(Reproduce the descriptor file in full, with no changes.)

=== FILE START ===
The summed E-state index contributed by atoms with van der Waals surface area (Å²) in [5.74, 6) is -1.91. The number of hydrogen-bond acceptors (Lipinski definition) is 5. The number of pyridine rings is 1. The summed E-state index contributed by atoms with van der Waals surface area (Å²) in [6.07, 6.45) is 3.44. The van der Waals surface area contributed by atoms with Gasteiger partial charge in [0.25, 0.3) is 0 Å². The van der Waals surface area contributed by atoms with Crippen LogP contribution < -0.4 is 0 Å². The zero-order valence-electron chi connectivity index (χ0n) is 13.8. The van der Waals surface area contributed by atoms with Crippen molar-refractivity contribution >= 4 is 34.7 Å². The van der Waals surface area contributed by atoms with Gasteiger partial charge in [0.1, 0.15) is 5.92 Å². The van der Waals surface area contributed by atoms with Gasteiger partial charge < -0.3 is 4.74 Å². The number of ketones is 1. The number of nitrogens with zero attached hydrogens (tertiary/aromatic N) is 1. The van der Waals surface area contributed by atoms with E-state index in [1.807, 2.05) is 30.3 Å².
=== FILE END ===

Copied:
The summed E-state index contributed by atoms with van der Waals surface area (Å²) in [5.74, 6) is -1.91. The number of hydrogen-bond acceptors (Lipinski definition) is 5. The number of pyridine rings is 1. The summed E-state index contributed by atoms with van der Waals surface area (Å²) in [6.07, 6.45) is 3.44. The van der Waals surface area contributed by atoms with Gasteiger partial charge in [0.25, 0.3) is 0 Å². The van der Waals surface area contributed by atoms with Crippen LogP contribution < -0.4 is 0 Å². The zero-order valence-electron chi connectivity index (χ0n) is 13.8. The van der Waals surface area contributed by atoms with Crippen molar-refractivity contribution >= 4 is 34.7 Å². The van der Waals surface area contributed by atoms with Gasteiger partial charge in [0.1, 0.15) is 5.92 Å². The van der Waals surface area contributed by atoms with Gasteiger partial charge < -0.3 is 4.74 Å². The number of ketones is 1. The number of nitrogens with zero attached hydrogens (tertiary/aromatic N) is 1. The van der Waals surface area contributed by atoms with E-state index in [1.807, 2.05) is 30.3 Å².